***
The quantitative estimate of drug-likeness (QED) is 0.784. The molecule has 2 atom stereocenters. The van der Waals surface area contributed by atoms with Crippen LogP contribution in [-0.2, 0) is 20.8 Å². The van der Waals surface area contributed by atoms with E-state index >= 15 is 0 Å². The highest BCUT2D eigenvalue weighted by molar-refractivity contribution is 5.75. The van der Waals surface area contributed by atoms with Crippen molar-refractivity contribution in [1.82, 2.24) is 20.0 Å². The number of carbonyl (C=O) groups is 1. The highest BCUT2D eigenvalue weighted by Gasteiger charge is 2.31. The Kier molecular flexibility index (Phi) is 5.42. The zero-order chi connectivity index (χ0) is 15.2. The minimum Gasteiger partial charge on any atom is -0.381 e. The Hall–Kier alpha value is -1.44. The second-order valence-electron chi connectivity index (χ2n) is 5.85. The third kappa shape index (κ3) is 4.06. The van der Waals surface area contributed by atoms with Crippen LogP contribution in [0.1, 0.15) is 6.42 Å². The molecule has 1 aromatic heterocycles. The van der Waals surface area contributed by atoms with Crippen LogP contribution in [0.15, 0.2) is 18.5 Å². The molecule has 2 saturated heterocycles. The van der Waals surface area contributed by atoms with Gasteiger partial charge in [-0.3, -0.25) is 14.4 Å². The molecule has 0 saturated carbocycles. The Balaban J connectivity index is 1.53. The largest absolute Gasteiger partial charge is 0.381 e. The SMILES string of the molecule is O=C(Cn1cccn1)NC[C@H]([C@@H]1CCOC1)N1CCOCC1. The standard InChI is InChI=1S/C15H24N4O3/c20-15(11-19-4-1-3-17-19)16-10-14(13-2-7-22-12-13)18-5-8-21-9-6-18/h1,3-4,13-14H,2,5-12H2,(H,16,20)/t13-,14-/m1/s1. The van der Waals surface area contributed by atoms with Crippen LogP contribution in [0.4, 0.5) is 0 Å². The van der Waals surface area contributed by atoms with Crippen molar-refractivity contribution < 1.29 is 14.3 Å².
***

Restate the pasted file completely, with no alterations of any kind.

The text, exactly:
The quantitative estimate of drug-likeness (QED) is 0.784. The molecule has 2 atom stereocenters. The van der Waals surface area contributed by atoms with Crippen LogP contribution in [-0.2, 0) is 20.8 Å². The van der Waals surface area contributed by atoms with E-state index >= 15 is 0 Å². The highest BCUT2D eigenvalue weighted by molar-refractivity contribution is 5.75. The van der Waals surface area contributed by atoms with Crippen molar-refractivity contribution in [1.82, 2.24) is 20.0 Å². The number of carbonyl (C=O) groups is 1. The highest BCUT2D eigenvalue weighted by Gasteiger charge is 2.31. The Kier molecular flexibility index (Phi) is 5.42. The zero-order chi connectivity index (χ0) is 15.2. The minimum Gasteiger partial charge on any atom is -0.381 e. The Hall–Kier alpha value is -1.44. The second-order valence-electron chi connectivity index (χ2n) is 5.85. The third kappa shape index (κ3) is 4.06. The van der Waals surface area contributed by atoms with Crippen LogP contribution in [0.1, 0.15) is 6.42 Å². The molecule has 1 aromatic heterocycles. The van der Waals surface area contributed by atoms with Crippen LogP contribution in [0.15, 0.2) is 18.5 Å². The molecule has 2 saturated heterocycles. The van der Waals surface area contributed by atoms with Gasteiger partial charge in [-0.3, -0.25) is 14.4 Å². The molecule has 0 saturated carbocycles. The Balaban J connectivity index is 1.53. The largest absolute Gasteiger partial charge is 0.381 e. The SMILES string of the molecule is O=C(Cn1cccn1)NC[C@H]([C@@H]1CCOC1)N1CCOCC1. The standard InChI is InChI=1S/C15H24N4O3/c20-15(11-19-4-1-3-17-19)16-10-14(13-2-7-22-12-13)18-5-8-21-9-6-18/h1,3-4,13-14H,2,5-12H2,(H,16,20)/t13-,14-/m1/s1. The van der Waals surface area contributed by atoms with Crippen LogP contribution in [0.4, 0.5) is 0 Å². The van der Waals surface area contributed by atoms with Crippen molar-refractivity contribution < 1.29 is 14.3 Å².